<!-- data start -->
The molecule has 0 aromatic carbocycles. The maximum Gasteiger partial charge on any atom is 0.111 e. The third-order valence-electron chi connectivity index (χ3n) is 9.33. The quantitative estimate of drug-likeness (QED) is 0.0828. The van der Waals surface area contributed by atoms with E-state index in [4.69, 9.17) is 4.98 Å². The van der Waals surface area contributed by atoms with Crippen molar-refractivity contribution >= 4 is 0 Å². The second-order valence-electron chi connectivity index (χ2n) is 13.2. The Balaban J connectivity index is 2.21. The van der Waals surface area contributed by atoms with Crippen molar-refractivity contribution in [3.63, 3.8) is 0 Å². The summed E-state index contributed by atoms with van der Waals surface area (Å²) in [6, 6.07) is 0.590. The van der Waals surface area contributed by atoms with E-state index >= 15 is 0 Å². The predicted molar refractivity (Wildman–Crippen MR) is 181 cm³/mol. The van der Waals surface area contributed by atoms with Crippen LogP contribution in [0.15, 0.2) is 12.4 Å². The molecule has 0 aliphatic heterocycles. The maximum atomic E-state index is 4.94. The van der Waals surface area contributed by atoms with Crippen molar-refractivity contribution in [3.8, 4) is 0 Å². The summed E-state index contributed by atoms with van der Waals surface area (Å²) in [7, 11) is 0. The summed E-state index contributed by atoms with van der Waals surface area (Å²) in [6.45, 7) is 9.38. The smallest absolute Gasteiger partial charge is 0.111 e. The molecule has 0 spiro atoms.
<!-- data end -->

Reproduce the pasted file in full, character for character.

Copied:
The molecule has 0 aromatic carbocycles. The maximum Gasteiger partial charge on any atom is 0.111 e. The third-order valence-electron chi connectivity index (χ3n) is 9.33. The quantitative estimate of drug-likeness (QED) is 0.0828. The van der Waals surface area contributed by atoms with E-state index in [4.69, 9.17) is 4.98 Å². The van der Waals surface area contributed by atoms with Crippen molar-refractivity contribution >= 4 is 0 Å². The second-order valence-electron chi connectivity index (χ2n) is 13.2. The Balaban J connectivity index is 2.21. The van der Waals surface area contributed by atoms with Crippen molar-refractivity contribution in [3.63, 3.8) is 0 Å². The summed E-state index contributed by atoms with van der Waals surface area (Å²) in [6, 6.07) is 0.590. The van der Waals surface area contributed by atoms with E-state index >= 15 is 0 Å². The predicted molar refractivity (Wildman–Crippen MR) is 181 cm³/mol. The van der Waals surface area contributed by atoms with Crippen LogP contribution in [0.15, 0.2) is 12.4 Å². The molecule has 0 aliphatic heterocycles. The maximum atomic E-state index is 4.94. The van der Waals surface area contributed by atoms with Crippen molar-refractivity contribution in [3.8, 4) is 0 Å². The summed E-state index contributed by atoms with van der Waals surface area (Å²) in [7, 11) is 0. The summed E-state index contributed by atoms with van der Waals surface area (Å²) in [6.45, 7) is 9.38. The smallest absolute Gasteiger partial charge is 0.111 e. The molecule has 0 spiro atoms.